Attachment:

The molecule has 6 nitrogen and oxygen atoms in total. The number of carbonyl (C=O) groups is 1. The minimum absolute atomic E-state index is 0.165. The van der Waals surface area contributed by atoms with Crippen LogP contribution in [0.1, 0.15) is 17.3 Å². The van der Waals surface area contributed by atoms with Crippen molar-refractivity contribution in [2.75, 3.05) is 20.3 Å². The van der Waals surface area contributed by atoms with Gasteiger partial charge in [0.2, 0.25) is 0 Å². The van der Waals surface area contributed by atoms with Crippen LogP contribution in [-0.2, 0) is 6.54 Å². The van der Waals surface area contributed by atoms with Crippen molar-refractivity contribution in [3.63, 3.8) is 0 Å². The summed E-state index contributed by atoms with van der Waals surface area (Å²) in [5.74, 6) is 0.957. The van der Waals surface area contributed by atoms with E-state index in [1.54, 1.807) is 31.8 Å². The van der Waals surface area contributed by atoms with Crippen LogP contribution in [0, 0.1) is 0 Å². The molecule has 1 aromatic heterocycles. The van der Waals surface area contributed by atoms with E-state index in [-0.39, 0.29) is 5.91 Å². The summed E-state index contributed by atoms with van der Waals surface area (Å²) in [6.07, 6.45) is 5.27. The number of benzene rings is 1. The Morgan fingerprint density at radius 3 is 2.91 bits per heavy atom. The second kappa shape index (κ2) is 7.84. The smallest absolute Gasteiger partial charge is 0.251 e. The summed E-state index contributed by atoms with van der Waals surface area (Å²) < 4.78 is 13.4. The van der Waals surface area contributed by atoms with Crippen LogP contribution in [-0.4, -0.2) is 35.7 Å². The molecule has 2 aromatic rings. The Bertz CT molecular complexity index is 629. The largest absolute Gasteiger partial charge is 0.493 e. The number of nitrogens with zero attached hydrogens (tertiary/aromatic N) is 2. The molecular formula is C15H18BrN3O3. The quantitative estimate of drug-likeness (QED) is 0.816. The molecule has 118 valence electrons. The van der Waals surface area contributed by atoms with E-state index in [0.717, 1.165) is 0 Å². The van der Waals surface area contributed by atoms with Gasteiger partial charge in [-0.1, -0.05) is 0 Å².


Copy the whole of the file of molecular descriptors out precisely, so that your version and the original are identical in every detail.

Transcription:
The molecule has 6 nitrogen and oxygen atoms in total. The number of carbonyl (C=O) groups is 1. The minimum absolute atomic E-state index is 0.165. The van der Waals surface area contributed by atoms with Crippen LogP contribution in [0.1, 0.15) is 17.3 Å². The van der Waals surface area contributed by atoms with Crippen molar-refractivity contribution in [2.75, 3.05) is 20.3 Å². The van der Waals surface area contributed by atoms with Gasteiger partial charge in [0.2, 0.25) is 0 Å². The van der Waals surface area contributed by atoms with Crippen LogP contribution in [-0.2, 0) is 6.54 Å². The van der Waals surface area contributed by atoms with Crippen molar-refractivity contribution in [3.63, 3.8) is 0 Å². The summed E-state index contributed by atoms with van der Waals surface area (Å²) in [5.74, 6) is 0.957. The van der Waals surface area contributed by atoms with E-state index in [1.54, 1.807) is 31.8 Å². The van der Waals surface area contributed by atoms with Crippen LogP contribution in [0, 0.1) is 0 Å². The molecule has 1 aromatic heterocycles. The van der Waals surface area contributed by atoms with E-state index in [-0.39, 0.29) is 5.91 Å². The summed E-state index contributed by atoms with van der Waals surface area (Å²) in [6.07, 6.45) is 5.27. The number of benzene rings is 1. The Morgan fingerprint density at radius 3 is 2.91 bits per heavy atom. The second kappa shape index (κ2) is 7.84. The smallest absolute Gasteiger partial charge is 0.251 e. The summed E-state index contributed by atoms with van der Waals surface area (Å²) < 4.78 is 13.4. The van der Waals surface area contributed by atoms with Crippen LogP contribution in [-0.4, -0.2) is 35.7 Å². The molecule has 2 aromatic rings. The Bertz CT molecular complexity index is 629. The largest absolute Gasteiger partial charge is 0.493 e. The number of nitrogens with zero attached hydrogens (tertiary/aromatic N) is 2. The molecular formula is C15H18BrN3O3. The quantitative estimate of drug-likeness (QED) is 0.816. The molecule has 118 valence electrons. The van der Waals surface area contributed by atoms with E-state index in [0.717, 1.165) is 0 Å². The van der Waals surface area contributed by atoms with Gasteiger partial charge in [-0.1, -0.05) is 0 Å².